Without X-rays and a physician to read them, it is difficult to determine if a spine injury exists. In the absence of professional help, the following mechanisms (causes) of injury could point to a possible spine injury:
- Positive mechanisms (violent impact forces capable of damaging the spine) such as:1. High velocity vehicle crashes.
2. Fall from 20-foot roof.
3. High velocity gunshot wound near the spine.
- Negative mechanisms (forces that don't injure the spine) such as:
1. Rock is dropped onto the victim's foot.
2. Twisted ankle occurs while running over rough terrain.
3. Gunshot wound limited to the elbow.
- Uncertain mechanisms (the spine may or may not be injured):
1. Victim trips over a lamp cord and falls to the floor.
2. Third-grader loses her balance and falls about 2-3 feet from the teeter-totter at school.
3. Low-speed "fender bender" car accidents in the parking lot of the local convenience store.
Of the 6,000 to 10,000 spinal cord injuries reported yearly, motor vehicle accidents account for 35 to 45 percent, and falls for 25 to 30 percent. Most of the rest are related to sports, especially football, rugby, ice hockey, soccer, diving, gymnastics and wrestling. Nevertheless, catastrophic neck injuries are infrequent in sports. Actually, fewer than 10 football players each year have sustained permanent injury to the cervical spinal cord since 1977.
First, do no harm! Do not move the victim except from immediate danger. An estimated 50 percent of neurologic damages are created after the initial contact or accident.
If the victim has collapsed, have him or her lie there until a brief initial evaluation is completed.
When a neck injury is suspected in an unresponsive victim, use the ABCs of first aid care (airway open? victim breathing? pulse present?).
Airway management is of primary importance. Lifting the chin without tilting or moving the head is the first step in opening the airway in a victim with a suspected spine injury. If this is unsuccessful, the head is tilted (bent back) slowly and gently until the breaths can go in. Another method involves the jaw thrust. In this method, the first aider places his or her fingers behind the angle of both sides of the victim's jaw and lifts up, bringing the lower jaw forward.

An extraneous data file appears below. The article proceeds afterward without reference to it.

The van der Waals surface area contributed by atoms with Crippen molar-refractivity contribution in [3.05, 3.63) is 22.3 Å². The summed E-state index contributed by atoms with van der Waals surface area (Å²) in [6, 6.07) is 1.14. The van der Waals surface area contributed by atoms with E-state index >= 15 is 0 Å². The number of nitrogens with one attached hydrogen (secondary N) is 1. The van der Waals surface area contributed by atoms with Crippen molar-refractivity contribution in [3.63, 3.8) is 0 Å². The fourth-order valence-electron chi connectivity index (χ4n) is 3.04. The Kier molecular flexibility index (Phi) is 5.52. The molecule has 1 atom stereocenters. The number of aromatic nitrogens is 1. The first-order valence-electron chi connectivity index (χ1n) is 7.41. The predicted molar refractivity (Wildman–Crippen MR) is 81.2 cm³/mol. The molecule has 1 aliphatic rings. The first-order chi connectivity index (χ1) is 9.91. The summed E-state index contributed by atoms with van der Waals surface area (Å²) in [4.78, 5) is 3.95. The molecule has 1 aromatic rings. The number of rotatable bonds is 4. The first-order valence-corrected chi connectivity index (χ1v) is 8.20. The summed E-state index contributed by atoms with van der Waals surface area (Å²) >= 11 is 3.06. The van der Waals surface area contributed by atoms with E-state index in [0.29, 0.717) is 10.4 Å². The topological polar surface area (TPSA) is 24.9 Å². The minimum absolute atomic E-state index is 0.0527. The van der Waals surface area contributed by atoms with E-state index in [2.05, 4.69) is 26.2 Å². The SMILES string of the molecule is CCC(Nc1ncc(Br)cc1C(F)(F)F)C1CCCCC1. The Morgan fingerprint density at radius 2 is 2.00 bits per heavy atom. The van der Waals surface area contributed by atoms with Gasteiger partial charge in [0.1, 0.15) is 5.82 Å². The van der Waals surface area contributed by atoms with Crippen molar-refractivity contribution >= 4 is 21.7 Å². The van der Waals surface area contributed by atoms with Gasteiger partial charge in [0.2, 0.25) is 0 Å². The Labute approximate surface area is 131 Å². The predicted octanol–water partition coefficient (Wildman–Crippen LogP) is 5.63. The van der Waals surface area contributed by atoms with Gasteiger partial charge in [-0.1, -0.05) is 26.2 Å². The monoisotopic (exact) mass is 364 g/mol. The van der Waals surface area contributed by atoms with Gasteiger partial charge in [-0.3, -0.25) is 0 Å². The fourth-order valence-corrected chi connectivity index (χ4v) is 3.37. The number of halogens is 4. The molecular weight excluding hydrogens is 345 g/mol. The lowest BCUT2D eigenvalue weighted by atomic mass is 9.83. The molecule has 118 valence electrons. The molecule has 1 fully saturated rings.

In a victim with a helmet (e.g., motorcycle, football), do not remove the helmet because the jostling may cause severe neurologic complications.
Once the airway is opened, rescue breaths may be necessary.
In assessing circulation, first check for a cartoid pulse on the neck next to the Adam's apple. If it is absent, begin chest compressions in accordance with cardiopulmonary resuscitation (CPR) guidelines.
To evaluate disabilities, check the nerves and spinal cord by: having the victim squeeze your hand and press his or her foot against your hand; wiggle fingers and toes; and press the victim's fingers and toes for sensation.
For such an exam to be accurate, the victim should be reliable. In other words, he or she should be calm, cooperative, sober and alert. If the victim has a brain injury, is intoxicated, has an abnormal mental status, or distracting injuries, checking the nerves and spinal cord as described above provides unreliable information.
It is essential that proper equipment be available for transporting the victim. This includes a cervical collar and backboard (also known as a spineboard). First aiders will not ordinarily have these or the training in their proper application. However, a first aider can stabilize the spine against any movement. A full discussion about spine splinting methods is beyond the scope of this article, but the following principles can help:
The ground is the stablest support found so keep the person as you find him and wait for an ambulance to arrive (usually 10 to 20 minutes). Apply supports to the sides of the body much like book ends or shims along the victim's entire body. Keep the victim of a car crash in the car and stabilize the head and neck even with your hands if the victim is sitting upright. In most cases do not fear an explosion since they occur in less than 1 percent of all motor vehicle crashes.
The best way to handle spine injuries is to be prepared for them.